Class  Description 

Apcomplex 
Arbitrary precision complex number class.

ApcomplexMath 
Various mathematical functions for arbitrary precision complex numbers.

Apfloat 
Arbitrary precision floatingpoint number class.

ApfloatContext 
This class encapsulates the information needed by the apfloat implementation
to perform computations.

ApfloatMath 
Various mathematical functions for arbitrary precision floatingpoint numbers.

Apint 
Arbitrary precision integer class.

ApintMath 
Various mathematical functions for arbitrary precision integers.

Aprational 
Arbitrary precision rational number class.

AprationalMath 
Various mathematical functions for arbitrary precision rational numbers.

FixedPrecisionApcomplexHelper 
Fixedprecision mathematical functions for complex numbers.

FixedPrecisionApfloatHelper 
Fixedprecision mathematical functions for floatingpoint numbers.

Exception  Description 

ApfloatConfigurationException 
Exception indicating an error in the apfloat configuration.

ApfloatRuntimeException 
Exception indicating some unexpected error situation.

InfiniteExpansionException 
Exception indicating that the result of an operation
would have infinite size.

LossOfPrecisionException 
Exception indicating a result that would have no significant digits.

OverflowException 
Exception indicating an overflow in a calculation.

All application code using apfloat generally needs to only call the classes in this package.
A sample apfloat program might look like this:
import org.apfloat.Apfloat; import org.apfloat.ApfloatMath; public class ApfloatTest { public static void main(String[] args) { Apfloat x = new Apfloat(2, 1000); // Value 2, precision 1000 digits Apfloat y = ApfloatMath.sqrt(x); // Square root of 2, to 1000 digits System.out.println(y); } }As apfloats are immutable, they can be easily passed by reference. Also the mantissa data of numbers can be efficiently shared in various situations.
An inherent property of an Apfloat
is the radix
.
The radix is specified at the time an apfloat is created. Due to the way the
default implementation works, there is no real performance difference in using
radix 2 or some other radix in the internal calculations. While it's generally
not possible to use numbers in different radixes in operations, it's possible
to convert a number to a different radix using the Apfloat.toRadix(int)
method.
The rounding mode for apfloat calculations is undefined. Thus, it's not
guaranteed that rounding happens to an optimal direction and more often
than not it doesn't. This should be carefully considered when designing
numerical algorithms. Roundoff errors can accumulate faster than expected,
and loss of precision (as returned by Apfloat.precision()
)
can happen quickly. This bad behaviour is further accelerated by using a radix
bigger than two, e.g. base 10, which is the default. Note that precision is
defined as the number of digits in the number's radix. If numbers need to
be rounded in a specific way then the ApfloatMath.round(Apfloat,long,RoundingMode)
method can be invoked explicitly.
Generally, the result of various mathematical operations is accurate to the second last digit in the resulting number. This means roughly that the last significant digit of the result can be inaccurate. For example, the number 12345, with precision 5, should be considered 12345 ± 10. This should generally not be a problem, as you should typically be using apfloats for calculations with a precision of thousands or millions of digits.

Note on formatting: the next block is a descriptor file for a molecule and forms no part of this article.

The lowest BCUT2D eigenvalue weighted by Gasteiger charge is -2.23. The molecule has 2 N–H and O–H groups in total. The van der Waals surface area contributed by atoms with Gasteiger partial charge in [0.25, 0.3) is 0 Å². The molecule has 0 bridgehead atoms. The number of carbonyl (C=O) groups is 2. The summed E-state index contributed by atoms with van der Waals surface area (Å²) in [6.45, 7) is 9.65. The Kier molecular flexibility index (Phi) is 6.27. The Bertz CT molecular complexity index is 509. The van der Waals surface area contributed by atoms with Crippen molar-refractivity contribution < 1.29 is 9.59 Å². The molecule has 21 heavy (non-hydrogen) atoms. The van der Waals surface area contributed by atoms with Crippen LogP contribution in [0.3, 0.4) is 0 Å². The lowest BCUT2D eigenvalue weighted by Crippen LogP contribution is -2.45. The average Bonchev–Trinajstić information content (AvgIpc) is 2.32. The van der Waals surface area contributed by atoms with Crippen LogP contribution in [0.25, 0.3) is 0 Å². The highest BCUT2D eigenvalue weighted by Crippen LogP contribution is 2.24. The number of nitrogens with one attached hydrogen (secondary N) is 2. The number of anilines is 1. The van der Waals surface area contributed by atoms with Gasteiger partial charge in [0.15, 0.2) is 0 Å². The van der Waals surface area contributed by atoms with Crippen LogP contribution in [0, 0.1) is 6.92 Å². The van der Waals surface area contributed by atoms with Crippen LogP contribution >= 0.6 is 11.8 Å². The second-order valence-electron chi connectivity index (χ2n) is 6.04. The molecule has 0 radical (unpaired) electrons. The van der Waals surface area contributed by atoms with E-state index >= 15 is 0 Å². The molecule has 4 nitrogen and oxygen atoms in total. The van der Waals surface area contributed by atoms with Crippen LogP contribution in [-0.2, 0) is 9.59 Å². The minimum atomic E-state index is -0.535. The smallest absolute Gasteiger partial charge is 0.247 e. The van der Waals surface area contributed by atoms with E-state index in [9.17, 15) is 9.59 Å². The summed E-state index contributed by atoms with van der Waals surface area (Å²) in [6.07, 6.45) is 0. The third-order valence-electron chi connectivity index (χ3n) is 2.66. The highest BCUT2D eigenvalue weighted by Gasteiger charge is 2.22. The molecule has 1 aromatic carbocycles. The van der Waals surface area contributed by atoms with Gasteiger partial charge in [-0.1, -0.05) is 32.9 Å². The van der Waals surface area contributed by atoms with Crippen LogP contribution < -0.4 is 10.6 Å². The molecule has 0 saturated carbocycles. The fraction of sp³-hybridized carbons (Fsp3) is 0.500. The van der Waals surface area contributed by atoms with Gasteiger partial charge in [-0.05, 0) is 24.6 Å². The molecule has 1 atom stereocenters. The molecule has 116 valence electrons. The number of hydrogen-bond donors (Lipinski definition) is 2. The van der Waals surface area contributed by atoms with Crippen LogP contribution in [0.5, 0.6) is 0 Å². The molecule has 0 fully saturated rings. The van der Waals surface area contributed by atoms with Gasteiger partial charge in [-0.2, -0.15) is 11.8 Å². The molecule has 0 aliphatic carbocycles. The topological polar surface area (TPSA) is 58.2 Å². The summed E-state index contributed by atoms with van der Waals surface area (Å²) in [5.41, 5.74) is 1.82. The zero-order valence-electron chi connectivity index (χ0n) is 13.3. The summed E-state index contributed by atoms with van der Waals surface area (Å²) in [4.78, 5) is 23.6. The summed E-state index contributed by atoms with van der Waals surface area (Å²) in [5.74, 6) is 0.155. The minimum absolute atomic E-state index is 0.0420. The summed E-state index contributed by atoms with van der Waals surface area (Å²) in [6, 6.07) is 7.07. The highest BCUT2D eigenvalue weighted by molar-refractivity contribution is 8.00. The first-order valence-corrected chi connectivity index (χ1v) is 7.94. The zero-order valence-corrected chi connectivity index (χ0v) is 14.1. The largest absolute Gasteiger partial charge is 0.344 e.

There is no concept of an infinity or NotaNumber with apfloats. Whenever
the result of an operation would be infinite or undefined, an exception is
thrown (usually an ArithmeticException
).
All of the apfloatspecific exceptions being thrown by the apfloat library
extend the base class ApfloatRuntimeException
. This
exception, or various subclasses can be thrown in different situations, for
example:
InfiniteExpansionException
 The result of an
operation would have infinite size. For example,
new Apfloat(2).divide(new Apfloat(3))
, in radix 10.OverflowException
 Overflow. If the
exponent is too large to fit in a long
,
the situation can't be handled. Also, there is no "infinity" apfloat
value that could be returned as the result.LossOfPrecisionException
 Total loss of precision.
For example, ApfloatMath.sin(new Apfloat(1e100))
.
If the magnitude (100) is far greater than the precision (1) then
the value of the sin()
function can't be determined
to any accuracy.RuntimeException
, because it should "never happen",
and in general the cases where it is thrown are irrecoverable with the current
implementation. Also any of the situations mentioned above may be relaxed in
the future, so this exception handling strategy should be more futureproof
than others, even if it has its limitations currently.
The Apfloat
class is the basic building block of all the
objects used in the apfloat package. An Apcomplex
simply
consists of two apfloats, the real part and the imaginary part. An
Apint
is implemented with an apfloat and all its operations
just guarantee that the number never gets a fractional part. Last, an
Aprational
is an aggregate of two apints, the numerator
and the denominator. The relations of these classes are shown in a class
diagram format below: